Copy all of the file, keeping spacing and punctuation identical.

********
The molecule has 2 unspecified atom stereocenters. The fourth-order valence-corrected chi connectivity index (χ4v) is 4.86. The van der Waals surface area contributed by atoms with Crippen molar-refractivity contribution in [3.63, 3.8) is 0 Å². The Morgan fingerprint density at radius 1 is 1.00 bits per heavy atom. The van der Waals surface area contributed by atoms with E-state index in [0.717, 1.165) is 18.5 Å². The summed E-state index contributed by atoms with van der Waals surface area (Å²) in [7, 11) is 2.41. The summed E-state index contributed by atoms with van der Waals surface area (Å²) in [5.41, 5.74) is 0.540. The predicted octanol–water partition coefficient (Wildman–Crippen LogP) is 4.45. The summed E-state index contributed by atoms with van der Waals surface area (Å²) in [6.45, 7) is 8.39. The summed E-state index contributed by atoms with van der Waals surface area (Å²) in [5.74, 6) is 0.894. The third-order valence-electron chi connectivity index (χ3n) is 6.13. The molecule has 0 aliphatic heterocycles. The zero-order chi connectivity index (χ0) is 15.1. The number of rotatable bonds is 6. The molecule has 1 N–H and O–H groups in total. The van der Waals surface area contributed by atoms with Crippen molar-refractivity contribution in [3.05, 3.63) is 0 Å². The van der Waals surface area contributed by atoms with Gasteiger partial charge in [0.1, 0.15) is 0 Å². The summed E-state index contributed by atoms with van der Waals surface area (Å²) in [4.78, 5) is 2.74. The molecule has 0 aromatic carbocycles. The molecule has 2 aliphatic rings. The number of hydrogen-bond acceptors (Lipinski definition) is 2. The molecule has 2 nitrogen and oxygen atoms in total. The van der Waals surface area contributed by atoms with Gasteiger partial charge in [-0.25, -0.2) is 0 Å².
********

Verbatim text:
The molecule has 2 unspecified atom stereocenters. The fourth-order valence-corrected chi connectivity index (χ4v) is 4.86. The van der Waals surface area contributed by atoms with Crippen molar-refractivity contribution in [3.63, 3.8) is 0 Å². The Morgan fingerprint density at radius 1 is 1.00 bits per heavy atom. The van der Waals surface area contributed by atoms with E-state index in [0.717, 1.165) is 18.5 Å². The summed E-state index contributed by atoms with van der Waals surface area (Å²) in [7, 11) is 2.41. The summed E-state index contributed by atoms with van der Waals surface area (Å²) in [5.41, 5.74) is 0.540. The predicted octanol–water partition coefficient (Wildman–Crippen LogP) is 4.45. The summed E-state index contributed by atoms with van der Waals surface area (Å²) in [6.45, 7) is 8.39. The summed E-state index contributed by atoms with van der Waals surface area (Å²) in [5.74, 6) is 0.894. The third-order valence-electron chi connectivity index (χ3n) is 6.13. The molecule has 0 aliphatic heterocycles. The zero-order chi connectivity index (χ0) is 15.1. The number of rotatable bonds is 6. The molecule has 1 N–H and O–H groups in total. The van der Waals surface area contributed by atoms with Crippen molar-refractivity contribution in [3.05, 3.63) is 0 Å². The van der Waals surface area contributed by atoms with Gasteiger partial charge in [0.1, 0.15) is 0 Å². The summed E-state index contributed by atoms with van der Waals surface area (Å²) in [4.78, 5) is 2.74. The molecule has 0 aromatic carbocycles. The molecule has 2 aliphatic rings. The number of hydrogen-bond acceptors (Lipinski definition) is 2. The molecule has 2 nitrogen and oxygen atoms in total. The van der Waals surface area contributed by atoms with Gasteiger partial charge in [-0.25, -0.2) is 0 Å².